What is responsible travel?

Imma try not to lecture you all now, but these are things worth considering and being aware of when you travel. So here goes.

Responsible travel is about the attitude you take and the choices you make when travelling – to respect local people, their cultures, economy and the environment, and act wherever possible in a way that will benefit the local community you are visiting. It’s the least you can do in return for the amazing experience you are having while you’re there right? This might be by using public transport, staying in locally owned hotels and eating at locally owned restaurants so that the money you spend goes back to the people you meet. You can also support local artisans by buying your souvenirs from them. You should think of the environment – even in small ways like not buying multiple plastic bottles of water while travelling. And of course try to be culturally sensitive and avoid supporting practices that exploit the vulnerable.

Some ideas and things to be mindful of:

  • Drink tap water (when safe) rather than buying plastic bottles that contribute to waste. If the tap water is not safe to drink you can take your own refillable flask and use water purification tablets or buy an ultraviolet purifier – there are several options on the market. It’s especially important in developing countries to be mindful of the waste you leave behind, as they often do not have the benefit of good waste management and recycling systems in place.
  • Avoid car hire and private charter buses – use public transport where possible and share rides with others.
  • Unfamiliar customs can be confusing and sometimes frustrating, but try to always be polite and respectful. Try learning a few words of the local language – even just hello and thank you can make a huge difference.
  • Enjoy haggling and bartering if it’s acceptable, but keep perspective about paying a fair price to the seller.
  • Do some research about local customs. Be prepared to cover your head or remove your shoes if asked. I find it useful to carry a sarong to cover my head and shoulders (or to shelter from the sun if you’re caught out)
  • Don’t take photos of strangers without asking their permission! Even if you don’t speak the same language, they’ll usually understand if you hold up your camera and smile while asking.
  • It can be hard to see beggars, especially children, on the streets. Unfortunately giving them money or sweets, while understandable, is not the best reaction to have. If you want to help, look at supporting a local school or development project – again, a little  bit of research might be required (if you are travelling in a tour group your tour leader can often advise an appropriate way to help)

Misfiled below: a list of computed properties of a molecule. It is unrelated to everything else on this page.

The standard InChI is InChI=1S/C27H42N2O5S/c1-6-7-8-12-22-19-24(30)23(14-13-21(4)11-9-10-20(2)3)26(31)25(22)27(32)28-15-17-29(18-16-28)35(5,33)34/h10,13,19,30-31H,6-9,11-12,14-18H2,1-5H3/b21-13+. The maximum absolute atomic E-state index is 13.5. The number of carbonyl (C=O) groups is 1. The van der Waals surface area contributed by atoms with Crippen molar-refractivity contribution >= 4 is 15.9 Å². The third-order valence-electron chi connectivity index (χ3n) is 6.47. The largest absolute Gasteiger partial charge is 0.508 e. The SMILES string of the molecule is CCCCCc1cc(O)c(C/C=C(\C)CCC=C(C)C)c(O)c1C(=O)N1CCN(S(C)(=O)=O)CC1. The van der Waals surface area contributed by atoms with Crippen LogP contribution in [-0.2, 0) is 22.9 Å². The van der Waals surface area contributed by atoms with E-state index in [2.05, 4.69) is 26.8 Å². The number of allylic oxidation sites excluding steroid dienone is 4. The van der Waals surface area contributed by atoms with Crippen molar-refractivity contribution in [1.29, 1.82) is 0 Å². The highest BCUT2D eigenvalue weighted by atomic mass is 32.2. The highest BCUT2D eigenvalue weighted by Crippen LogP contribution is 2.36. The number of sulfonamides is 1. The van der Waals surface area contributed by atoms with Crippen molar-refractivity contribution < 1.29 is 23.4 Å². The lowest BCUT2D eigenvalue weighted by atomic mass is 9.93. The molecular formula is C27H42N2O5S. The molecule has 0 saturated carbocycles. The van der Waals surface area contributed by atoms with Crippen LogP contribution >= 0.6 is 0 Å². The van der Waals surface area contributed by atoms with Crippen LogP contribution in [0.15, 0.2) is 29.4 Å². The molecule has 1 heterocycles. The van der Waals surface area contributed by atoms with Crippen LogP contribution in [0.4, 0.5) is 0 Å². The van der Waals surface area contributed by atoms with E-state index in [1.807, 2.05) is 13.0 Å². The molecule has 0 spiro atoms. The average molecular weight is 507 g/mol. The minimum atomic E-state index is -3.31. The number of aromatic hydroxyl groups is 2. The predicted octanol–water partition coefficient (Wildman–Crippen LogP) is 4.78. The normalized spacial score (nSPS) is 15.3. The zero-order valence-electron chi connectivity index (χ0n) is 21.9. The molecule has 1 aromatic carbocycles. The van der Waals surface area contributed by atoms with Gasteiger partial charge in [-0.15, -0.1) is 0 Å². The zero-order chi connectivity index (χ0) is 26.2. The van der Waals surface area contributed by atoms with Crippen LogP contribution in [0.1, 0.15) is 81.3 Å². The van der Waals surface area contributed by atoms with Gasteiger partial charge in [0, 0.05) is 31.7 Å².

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You could try volunteering when you travel: ‘voluntourism’!

Ecotourism

Responsible travel and ecotourism go in hand in hand. Ecotourism is about sourcing and support responsible tourism companies that take care of the land – for example by not overdeveloping land or extracting resources that can’t be renewed. The aim is to put back as much or more than you take.

This raises the carbon footprint debate, which I struggle with sometimes. I love to travel, but air travel is a huge part of that, and it has a terrible impact on the environment. At the same time, can you imagine a world where nobody travelled, they just stayed on their own patch and didn’t mingle with other cultures, experience different countries and make friendships that spanned the globe? Travel can be a force for good.

My personal solution is to fly only when there is no other viable option, and to ensure that I give back where I can. Spend those couple extra dollars towards your carbon footprint when you see the option (although don’t let this be your licence to then fly the same amount or more). Support local communities and development projects.

At the end of the day, I think you need to read up on the issues and make up your own mind about what you are comfortable with.

Ethical travel

This confuses me, I’m not gonna lie. The arguments for and against ‘ethical travel’ just go round and around. I travelled to Myanmar in 2013 when I was told it was no longer taboo. But was it helpful to the people of Myanmar (or Burma – I’m still not sure what to call it!) that the world stayed away for all those years? They all seemed quite pleased to see their country opened up to foreigners and their tourist dollars.

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Bagan, Myanmar – notice knees and shoulders are covered as I’m in a temple.

 

There are so many things to think of and everyone has their opinion and reasoning. Sometimes I pretend I am a doctor and live by the motto ‘first, do no harm’. That’s a pretty straight forward principle to live by. Think before you act, consider others and the world around you, and do your best to show kindness. After all, you are there having a lovely holiday from your life. The people serving you in that restaurant or guest house may not ever be so lucky.

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